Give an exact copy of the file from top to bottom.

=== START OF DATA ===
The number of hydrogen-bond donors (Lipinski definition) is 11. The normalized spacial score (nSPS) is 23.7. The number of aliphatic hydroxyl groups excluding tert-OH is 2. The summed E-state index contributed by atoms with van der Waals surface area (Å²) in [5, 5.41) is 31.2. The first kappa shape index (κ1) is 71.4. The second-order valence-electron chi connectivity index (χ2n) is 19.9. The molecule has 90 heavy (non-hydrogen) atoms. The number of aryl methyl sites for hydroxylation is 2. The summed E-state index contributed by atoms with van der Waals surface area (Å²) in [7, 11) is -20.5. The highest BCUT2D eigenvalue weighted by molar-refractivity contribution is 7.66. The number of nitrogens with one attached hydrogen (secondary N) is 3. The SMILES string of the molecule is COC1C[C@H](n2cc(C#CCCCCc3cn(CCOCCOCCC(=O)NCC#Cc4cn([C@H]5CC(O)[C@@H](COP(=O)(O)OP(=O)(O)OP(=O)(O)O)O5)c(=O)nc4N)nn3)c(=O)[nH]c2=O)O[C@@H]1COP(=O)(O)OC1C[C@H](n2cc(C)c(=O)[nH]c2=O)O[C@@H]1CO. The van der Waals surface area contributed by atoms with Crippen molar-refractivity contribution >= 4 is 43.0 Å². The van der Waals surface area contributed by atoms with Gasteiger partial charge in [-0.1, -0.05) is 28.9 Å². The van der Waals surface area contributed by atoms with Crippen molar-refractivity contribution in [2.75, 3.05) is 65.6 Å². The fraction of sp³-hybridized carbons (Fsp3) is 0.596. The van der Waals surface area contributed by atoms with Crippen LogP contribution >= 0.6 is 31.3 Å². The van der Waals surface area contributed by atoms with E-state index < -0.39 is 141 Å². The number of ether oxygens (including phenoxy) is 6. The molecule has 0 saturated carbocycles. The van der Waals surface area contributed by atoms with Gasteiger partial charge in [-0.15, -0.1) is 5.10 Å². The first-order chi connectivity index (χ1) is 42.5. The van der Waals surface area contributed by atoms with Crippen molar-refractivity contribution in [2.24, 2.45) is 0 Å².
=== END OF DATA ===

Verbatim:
The number of hydrogen-bond donors (Lipinski definition) is 11. The normalized spacial score (nSPS) is 23.7. The number of aliphatic hydroxyl groups excluding tert-OH is 2. The summed E-state index contributed by atoms with van der Waals surface area (Å²) in [5, 5.41) is 31.2. The first kappa shape index (κ1) is 71.4. The second-order valence-electron chi connectivity index (χ2n) is 19.9. The molecule has 90 heavy (non-hydrogen) atoms. The number of aryl methyl sites for hydroxylation is 2. The summed E-state index contributed by atoms with van der Waals surface area (Å²) in [7, 11) is -20.5. The highest BCUT2D eigenvalue weighted by molar-refractivity contribution is 7.66. The number of nitrogens with one attached hydrogen (secondary N) is 3. The SMILES string of the molecule is COC1C[C@H](n2cc(C#CCCCCc3cn(CCOCCOCCC(=O)NCC#Cc4cn([C@H]5CC(O)[C@@H](COP(=O)(O)OP(=O)(O)OP(=O)(O)O)O5)c(=O)nc4N)nn3)c(=O)[nH]c2=O)O[C@@H]1COP(=O)(O)OC1C[C@H](n2cc(C)c(=O)[nH]c2=O)O[C@@H]1CO. The van der Waals surface area contributed by atoms with Crippen molar-refractivity contribution >= 4 is 43.0 Å². The van der Waals surface area contributed by atoms with Gasteiger partial charge in [-0.1, -0.05) is 28.9 Å². The van der Waals surface area contributed by atoms with Crippen molar-refractivity contribution in [2.75, 3.05) is 65.6 Å². The fraction of sp³-hybridized carbons (Fsp3) is 0.596. The van der Waals surface area contributed by atoms with Crippen LogP contribution >= 0.6 is 31.3 Å². The van der Waals surface area contributed by atoms with E-state index < -0.39 is 141 Å². The number of ether oxygens (including phenoxy) is 6. The molecule has 0 saturated carbocycles. The van der Waals surface area contributed by atoms with Gasteiger partial charge in [-0.15, -0.1) is 5.10 Å². The first-order chi connectivity index (χ1) is 42.5. The van der Waals surface area contributed by atoms with Crippen molar-refractivity contribution in [2.24, 2.45) is 0 Å².